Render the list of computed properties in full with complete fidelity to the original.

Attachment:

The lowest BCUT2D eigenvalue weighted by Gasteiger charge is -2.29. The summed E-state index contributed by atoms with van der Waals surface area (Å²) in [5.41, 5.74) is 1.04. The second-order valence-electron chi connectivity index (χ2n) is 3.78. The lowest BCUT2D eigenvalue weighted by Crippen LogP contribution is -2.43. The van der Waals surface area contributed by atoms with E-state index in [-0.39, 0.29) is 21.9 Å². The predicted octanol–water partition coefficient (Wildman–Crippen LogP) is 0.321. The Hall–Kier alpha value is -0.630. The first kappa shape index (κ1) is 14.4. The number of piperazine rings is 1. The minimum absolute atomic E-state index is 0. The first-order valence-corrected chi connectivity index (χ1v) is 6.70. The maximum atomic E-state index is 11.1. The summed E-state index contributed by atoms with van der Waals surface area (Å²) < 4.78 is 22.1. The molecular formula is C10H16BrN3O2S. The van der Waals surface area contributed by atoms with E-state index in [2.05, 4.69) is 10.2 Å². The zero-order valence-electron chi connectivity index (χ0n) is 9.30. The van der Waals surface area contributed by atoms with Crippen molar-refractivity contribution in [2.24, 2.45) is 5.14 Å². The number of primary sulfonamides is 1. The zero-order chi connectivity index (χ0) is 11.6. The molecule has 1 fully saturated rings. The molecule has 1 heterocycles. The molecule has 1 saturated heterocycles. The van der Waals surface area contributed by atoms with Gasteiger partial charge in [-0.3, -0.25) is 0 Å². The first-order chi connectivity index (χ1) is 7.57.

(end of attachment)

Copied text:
The lowest BCUT2D eigenvalue weighted by Gasteiger charge is -2.29. The summed E-state index contributed by atoms with van der Waals surface area (Å²) in [5.41, 5.74) is 1.04. The second-order valence-electron chi connectivity index (χ2n) is 3.78. The lowest BCUT2D eigenvalue weighted by Crippen LogP contribution is -2.43. The van der Waals surface area contributed by atoms with E-state index in [-0.39, 0.29) is 21.9 Å². The predicted octanol–water partition coefficient (Wildman–Crippen LogP) is 0.321. The Hall–Kier alpha value is -0.630. The first kappa shape index (κ1) is 14.4. The number of piperazine rings is 1. The minimum absolute atomic E-state index is 0. The first-order valence-corrected chi connectivity index (χ1v) is 6.70. The maximum atomic E-state index is 11.1. The summed E-state index contributed by atoms with van der Waals surface area (Å²) < 4.78 is 22.1. The molecular formula is C10H16BrN3O2S. The van der Waals surface area contributed by atoms with E-state index in [2.05, 4.69) is 10.2 Å². The zero-order valence-electron chi connectivity index (χ0n) is 9.30. The van der Waals surface area contributed by atoms with Crippen molar-refractivity contribution in [2.24, 2.45) is 5.14 Å². The number of primary sulfonamides is 1. The zero-order chi connectivity index (χ0) is 11.6. The molecule has 1 fully saturated rings. The molecule has 1 heterocycles. The molecule has 1 saturated heterocycles. The van der Waals surface area contributed by atoms with Gasteiger partial charge in [-0.3, -0.25) is 0 Å². The first-order chi connectivity index (χ1) is 7.57.